When I toured with the Blazing Redheads in the 1980s, we met lesbians in all these small southern towns, and the only time they could hold hands with their lovers in public was at women’s music festivals. It’s hard enough to imagine being a lesbian in some of these places, but being a 53 year-old married grandmother in Idaho trying to come out!

This woman is tough as nails, and will be happy no matter what she is doing, but I am just reminded of woman all over the world who want to be with women but can’t because of political persecution or their own internalized homophobia. I feel lucky.

Monday, October 15, 2007

settling in

Well, I’ve moved. Luckily, over the past few years I have been down-scaling and down-scaling to the point where this last move took two hours start to finish. Now I am faced with the unpacking.

It’s funny how you move your things-furniture, pictures, tchotskes-to a new place, and there you are-- home. This time it was a bit different, since I had already spent so much time up in the attic room that is now my office/the guest room that it felt like home instantly.

We were just up there for an hour or so with a friend, and she and D were sitting on the bed talking as I was unpacking boxes and showing them odds and ends from my distant and not so distant past. The picture of me in a mini-skirt and long hair at fifteen is always a crowd pleaser.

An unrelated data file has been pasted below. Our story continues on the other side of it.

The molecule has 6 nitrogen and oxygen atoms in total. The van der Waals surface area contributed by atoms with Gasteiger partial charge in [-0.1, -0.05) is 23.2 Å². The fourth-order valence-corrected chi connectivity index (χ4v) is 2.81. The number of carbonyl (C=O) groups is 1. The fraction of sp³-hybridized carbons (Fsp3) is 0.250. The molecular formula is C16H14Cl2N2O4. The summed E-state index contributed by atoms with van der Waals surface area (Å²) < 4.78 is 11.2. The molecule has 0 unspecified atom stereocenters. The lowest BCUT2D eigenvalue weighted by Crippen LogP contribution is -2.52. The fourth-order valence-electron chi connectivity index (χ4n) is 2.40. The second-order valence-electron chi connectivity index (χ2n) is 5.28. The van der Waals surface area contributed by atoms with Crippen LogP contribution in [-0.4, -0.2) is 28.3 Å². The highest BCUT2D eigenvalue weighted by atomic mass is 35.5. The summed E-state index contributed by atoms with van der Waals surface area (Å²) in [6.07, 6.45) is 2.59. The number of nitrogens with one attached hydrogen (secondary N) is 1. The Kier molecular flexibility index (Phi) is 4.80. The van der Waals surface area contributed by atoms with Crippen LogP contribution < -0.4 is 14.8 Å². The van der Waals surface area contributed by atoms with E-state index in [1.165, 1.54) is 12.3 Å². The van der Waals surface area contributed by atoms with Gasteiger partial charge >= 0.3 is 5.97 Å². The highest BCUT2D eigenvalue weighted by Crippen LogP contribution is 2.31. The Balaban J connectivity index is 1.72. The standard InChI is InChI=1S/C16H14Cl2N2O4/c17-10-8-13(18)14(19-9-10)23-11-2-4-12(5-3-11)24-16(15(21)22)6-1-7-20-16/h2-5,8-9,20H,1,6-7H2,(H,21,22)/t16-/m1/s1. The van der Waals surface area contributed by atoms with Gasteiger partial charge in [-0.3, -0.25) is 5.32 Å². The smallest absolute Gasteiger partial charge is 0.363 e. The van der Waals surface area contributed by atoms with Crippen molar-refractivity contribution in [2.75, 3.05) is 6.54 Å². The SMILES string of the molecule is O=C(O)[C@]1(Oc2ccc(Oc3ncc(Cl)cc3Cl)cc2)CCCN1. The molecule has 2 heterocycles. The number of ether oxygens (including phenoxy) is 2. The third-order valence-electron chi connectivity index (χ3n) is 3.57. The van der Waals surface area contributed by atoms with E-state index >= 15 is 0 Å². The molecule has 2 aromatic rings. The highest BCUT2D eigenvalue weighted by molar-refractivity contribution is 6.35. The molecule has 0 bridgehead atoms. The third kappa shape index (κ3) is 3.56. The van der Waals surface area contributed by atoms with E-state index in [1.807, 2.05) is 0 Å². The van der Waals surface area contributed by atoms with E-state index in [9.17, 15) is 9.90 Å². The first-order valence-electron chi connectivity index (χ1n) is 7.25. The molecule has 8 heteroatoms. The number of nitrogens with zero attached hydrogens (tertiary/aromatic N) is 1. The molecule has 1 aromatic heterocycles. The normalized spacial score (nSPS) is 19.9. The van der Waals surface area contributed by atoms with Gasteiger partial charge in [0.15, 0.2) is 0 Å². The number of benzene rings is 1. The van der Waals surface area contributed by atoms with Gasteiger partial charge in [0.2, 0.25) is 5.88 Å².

My passport photo from 1981 when I was off to Amsterdam to play with a salsa band for three months. My collections of cigar boxes, marbles, and colored glass ashtrays. And lots of old photos.

Remembering all of the things that have gotten left behind in all of my numerous moves over the last ten years makes me sad, but the happiness I feel now is worth it. As my mother said when she moved out of the house where she lived with my father for 42 years to move to a retirement community, “It’s just things.” Yes, those things represent memories, but the memories will just have to live in my mind, as there isn’t enough room to cart it all around with me.

So we are now in the process of blending two lives, households, and creating memories of our own. And to borrow a phrase from that witchy woman I live with, “I’m for it.”